Samsung’s Galaxy Note7 is no more.
A Samsung spokesperson confirmed to TWICE that “For the benefit of consumers’ safety, we stopped sales and exchanges of the Galaxy Note7 and have consequently decided to stop production.”
The decision to end the fire-prone phablet’s short life — which began with a global recall — follows reports of replacement models combusting as well, prompting mobile carriers and retailers to abandon the handset.
Samsung is asking consumers to power down their Note7s and return them to their place of purchase for either a full refund or to receive a Galaxy S7 or S7 edge replacement phone, along with a refund for the price difference and a $25 gift card or store credit.
In a statement, U.S. Consumer Product Safety Commission (CPSC) chairman Elliot Kay said “it is the right move for Samsung to suspend the sale and exchange of all Galaxy Note7s. I also appreciate the safety leadership role the wireless carriers and retailers are playing by temporarily stopping the sale of the Note7 and not providing the Note7 model as a replacement device.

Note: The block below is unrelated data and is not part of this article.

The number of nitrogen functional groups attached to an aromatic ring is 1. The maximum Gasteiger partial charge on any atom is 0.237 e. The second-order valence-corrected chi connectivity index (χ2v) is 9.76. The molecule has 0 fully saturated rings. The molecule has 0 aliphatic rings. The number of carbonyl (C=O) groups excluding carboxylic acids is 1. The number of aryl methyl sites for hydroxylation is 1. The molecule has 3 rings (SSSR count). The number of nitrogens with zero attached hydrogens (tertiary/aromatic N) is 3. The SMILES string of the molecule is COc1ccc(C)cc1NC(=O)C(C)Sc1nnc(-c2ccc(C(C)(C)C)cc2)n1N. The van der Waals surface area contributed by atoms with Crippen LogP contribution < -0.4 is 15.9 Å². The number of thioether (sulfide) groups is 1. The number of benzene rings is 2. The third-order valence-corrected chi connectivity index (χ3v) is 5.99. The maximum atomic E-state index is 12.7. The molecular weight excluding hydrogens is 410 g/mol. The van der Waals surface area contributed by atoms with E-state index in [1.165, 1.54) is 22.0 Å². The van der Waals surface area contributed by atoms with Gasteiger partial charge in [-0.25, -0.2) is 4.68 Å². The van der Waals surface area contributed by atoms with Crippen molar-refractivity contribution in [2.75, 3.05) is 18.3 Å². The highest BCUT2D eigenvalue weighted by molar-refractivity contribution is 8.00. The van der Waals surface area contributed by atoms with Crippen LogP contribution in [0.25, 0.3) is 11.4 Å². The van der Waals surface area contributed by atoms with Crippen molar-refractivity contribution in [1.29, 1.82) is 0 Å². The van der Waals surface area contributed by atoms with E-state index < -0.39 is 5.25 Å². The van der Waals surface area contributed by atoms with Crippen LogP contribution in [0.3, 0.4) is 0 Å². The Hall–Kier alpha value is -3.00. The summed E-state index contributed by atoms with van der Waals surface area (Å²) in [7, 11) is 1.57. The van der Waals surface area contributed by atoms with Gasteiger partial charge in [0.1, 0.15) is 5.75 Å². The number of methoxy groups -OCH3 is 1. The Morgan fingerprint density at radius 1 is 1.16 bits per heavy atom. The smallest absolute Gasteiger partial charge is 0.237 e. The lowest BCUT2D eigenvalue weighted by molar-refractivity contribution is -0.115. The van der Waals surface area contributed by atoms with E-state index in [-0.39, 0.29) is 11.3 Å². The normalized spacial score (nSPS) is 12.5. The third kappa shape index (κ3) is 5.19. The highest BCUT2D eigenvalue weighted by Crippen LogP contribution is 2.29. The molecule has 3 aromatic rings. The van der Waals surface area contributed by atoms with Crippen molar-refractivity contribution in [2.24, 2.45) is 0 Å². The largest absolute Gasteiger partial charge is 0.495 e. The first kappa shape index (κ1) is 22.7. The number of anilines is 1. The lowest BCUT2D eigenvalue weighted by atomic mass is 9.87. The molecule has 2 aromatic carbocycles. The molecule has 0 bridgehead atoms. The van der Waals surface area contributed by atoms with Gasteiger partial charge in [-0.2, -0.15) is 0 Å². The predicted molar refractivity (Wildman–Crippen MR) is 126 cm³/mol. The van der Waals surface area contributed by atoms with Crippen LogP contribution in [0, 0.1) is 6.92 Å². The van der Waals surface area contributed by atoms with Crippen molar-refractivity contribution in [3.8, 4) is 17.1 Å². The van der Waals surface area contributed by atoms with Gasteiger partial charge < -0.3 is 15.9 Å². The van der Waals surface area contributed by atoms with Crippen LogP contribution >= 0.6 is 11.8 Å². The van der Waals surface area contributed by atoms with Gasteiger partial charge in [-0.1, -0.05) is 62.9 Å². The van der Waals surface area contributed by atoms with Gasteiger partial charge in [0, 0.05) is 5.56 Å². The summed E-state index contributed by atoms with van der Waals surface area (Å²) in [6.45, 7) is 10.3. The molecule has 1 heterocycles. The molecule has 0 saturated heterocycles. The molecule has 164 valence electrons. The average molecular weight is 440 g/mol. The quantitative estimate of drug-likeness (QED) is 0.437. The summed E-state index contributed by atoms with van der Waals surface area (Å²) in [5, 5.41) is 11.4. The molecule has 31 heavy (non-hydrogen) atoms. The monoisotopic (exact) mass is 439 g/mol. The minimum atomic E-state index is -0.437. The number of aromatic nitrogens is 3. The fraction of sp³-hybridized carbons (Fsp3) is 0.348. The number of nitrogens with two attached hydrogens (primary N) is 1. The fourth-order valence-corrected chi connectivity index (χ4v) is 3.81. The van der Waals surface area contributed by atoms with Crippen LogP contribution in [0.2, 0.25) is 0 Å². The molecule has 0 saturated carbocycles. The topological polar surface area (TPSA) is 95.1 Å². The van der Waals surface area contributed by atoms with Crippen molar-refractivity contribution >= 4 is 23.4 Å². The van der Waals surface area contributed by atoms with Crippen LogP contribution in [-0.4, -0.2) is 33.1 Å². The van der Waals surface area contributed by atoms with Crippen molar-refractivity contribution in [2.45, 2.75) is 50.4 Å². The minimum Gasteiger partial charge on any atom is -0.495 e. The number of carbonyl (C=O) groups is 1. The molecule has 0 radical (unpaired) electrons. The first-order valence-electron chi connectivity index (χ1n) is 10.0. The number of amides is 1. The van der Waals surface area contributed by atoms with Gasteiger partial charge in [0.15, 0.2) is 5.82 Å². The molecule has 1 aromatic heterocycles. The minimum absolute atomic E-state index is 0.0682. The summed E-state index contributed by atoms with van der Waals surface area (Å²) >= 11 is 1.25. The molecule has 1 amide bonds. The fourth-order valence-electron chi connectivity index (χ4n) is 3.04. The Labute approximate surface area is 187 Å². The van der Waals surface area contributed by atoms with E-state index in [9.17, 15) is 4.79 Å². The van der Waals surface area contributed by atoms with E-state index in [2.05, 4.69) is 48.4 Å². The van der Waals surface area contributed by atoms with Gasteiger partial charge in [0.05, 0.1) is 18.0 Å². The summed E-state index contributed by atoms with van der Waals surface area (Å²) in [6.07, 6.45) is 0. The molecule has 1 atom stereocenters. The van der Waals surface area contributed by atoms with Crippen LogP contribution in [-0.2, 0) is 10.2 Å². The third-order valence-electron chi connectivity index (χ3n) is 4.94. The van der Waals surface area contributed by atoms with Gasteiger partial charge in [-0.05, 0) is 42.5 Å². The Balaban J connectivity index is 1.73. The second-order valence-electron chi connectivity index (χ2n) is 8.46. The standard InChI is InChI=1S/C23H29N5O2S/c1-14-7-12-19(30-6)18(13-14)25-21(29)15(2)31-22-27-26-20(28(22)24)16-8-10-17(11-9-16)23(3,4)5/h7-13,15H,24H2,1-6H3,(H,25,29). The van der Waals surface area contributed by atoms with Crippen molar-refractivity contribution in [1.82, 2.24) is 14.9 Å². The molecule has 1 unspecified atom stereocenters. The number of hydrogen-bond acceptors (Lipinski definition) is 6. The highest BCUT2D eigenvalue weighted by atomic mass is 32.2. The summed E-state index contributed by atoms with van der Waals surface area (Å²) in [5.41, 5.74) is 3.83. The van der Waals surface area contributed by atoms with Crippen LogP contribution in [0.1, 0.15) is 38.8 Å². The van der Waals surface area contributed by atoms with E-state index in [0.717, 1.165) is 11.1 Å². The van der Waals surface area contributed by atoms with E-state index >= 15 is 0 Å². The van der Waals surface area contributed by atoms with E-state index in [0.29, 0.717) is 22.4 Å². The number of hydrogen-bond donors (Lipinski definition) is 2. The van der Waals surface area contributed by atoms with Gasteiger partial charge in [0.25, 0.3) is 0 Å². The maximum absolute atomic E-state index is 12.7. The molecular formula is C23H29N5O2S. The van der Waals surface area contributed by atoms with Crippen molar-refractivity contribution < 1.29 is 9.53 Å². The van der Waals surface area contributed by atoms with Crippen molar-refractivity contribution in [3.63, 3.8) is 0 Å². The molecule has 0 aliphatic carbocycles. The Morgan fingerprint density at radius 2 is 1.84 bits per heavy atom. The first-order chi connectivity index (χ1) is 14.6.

“No one should have to be concerned their phone will endanger them, their family or their property,” he said.
It is unclear what impact the Note7 failure will have on Samsung’s industry-leading Galaxy franchise or the long-term reputation of the corporate brand. But according to a CNN report, Japanese financial services powerhouse Nomura estimated the damage from the recall alone at upwards of $9.5 billion in lost sales and $5.1 billion in potential profits.
What’s next for Samsung? Jeremy Robinson-Leon, a principal at the corporate and crisis public relations firm Group Gordon, told USA Today that the company must first figure out the cause of the battery meltdowns before it can repair its reputation.